Wink J.

Boise, ID

David has behaved like an idiot. He represents a branded line of diamonds that he sells for a big profit. He should be willing to buy them back and should have a written guarantee as to what he will buy them back for (we pay 80 percent of the retail price of our branded diamonds.) Having that will lend credibility to the value of the brand and will increase the sales of his diamonds to more than cover any monies that might be lost with the occasional buyback. When you buy a diamond back, whether it’s because of a divorce, the economy, or a medical emergency, you create great goodwill that will be beneficial to your store in the long run. By hiding behind some ridiculous contract, you are just asking for the kind of review David has received.

Nicholas P.

Dickson City, PA

We buy diamonds OTC and we pay what a wholesaler would pay us. It’s a sad situation, with a bitter divorce and an angry client who has told the world her story. All you can do now is stand up and take the hits, tell your side and hope some happy customers come to your defense. Do nothing, and you’re saying the customer is right.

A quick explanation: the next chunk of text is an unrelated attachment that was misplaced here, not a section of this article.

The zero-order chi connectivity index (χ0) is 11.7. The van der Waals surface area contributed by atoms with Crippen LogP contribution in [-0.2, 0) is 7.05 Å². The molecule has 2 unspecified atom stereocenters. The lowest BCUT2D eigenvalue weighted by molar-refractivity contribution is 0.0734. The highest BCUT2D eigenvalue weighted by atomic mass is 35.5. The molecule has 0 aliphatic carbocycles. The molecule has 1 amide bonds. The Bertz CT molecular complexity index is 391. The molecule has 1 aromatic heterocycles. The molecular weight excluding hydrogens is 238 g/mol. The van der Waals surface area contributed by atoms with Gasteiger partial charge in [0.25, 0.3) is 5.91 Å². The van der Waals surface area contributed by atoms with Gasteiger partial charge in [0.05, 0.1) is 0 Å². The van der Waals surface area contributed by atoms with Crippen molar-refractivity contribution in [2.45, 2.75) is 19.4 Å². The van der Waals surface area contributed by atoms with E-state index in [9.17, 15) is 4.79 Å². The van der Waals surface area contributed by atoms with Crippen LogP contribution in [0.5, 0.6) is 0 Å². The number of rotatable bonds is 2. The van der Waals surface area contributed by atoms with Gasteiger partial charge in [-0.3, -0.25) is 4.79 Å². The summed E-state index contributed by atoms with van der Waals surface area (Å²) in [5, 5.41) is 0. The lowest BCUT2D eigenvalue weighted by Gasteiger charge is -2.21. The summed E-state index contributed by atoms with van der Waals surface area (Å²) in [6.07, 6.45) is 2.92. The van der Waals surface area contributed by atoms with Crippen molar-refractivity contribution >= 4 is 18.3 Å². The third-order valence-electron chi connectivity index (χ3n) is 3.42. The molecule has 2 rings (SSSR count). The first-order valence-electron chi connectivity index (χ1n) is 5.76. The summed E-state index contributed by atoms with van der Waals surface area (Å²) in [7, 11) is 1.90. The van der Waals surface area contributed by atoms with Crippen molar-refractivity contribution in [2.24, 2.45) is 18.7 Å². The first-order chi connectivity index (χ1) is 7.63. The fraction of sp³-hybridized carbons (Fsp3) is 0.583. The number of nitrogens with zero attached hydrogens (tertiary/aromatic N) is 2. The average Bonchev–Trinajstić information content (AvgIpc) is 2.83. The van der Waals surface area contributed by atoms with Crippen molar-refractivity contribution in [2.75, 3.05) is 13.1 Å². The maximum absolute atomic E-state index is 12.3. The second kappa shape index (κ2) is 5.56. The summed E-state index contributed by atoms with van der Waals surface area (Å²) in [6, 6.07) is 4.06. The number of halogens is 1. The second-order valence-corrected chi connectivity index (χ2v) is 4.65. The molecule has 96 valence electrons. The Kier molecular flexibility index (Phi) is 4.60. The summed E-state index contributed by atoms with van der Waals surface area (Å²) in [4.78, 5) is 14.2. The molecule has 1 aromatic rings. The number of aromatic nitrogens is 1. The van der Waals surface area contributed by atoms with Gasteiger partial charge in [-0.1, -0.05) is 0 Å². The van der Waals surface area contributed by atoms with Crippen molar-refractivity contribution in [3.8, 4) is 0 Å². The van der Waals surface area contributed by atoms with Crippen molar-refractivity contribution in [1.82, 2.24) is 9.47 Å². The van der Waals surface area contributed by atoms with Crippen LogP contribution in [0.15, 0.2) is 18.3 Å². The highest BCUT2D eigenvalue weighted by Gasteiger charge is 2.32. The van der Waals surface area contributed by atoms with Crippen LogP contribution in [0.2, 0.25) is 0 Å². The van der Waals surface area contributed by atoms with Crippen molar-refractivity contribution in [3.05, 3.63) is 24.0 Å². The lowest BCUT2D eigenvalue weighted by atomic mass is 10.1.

John M.

Bethel, CT

David let it get away from him. He could have consigned, wholesaled, or offered some kind of trade to this customer. You either care about people or you don’t. I let my clients know I can’t buy it if I can’t sell it. With a positive attitude and a little discretion, there’s always something that can be done.

Stuart T.

Bel Air, MD

I would answer the post explaining that store policy is to not buy any diamonds second-hand, plain and simple. My next move would be to speak to a good lawyer and check out the legal options concerning her post. When your honesty is questioned, you have to respond.

This article originally appeared in the January 2015 edition of INSTORE.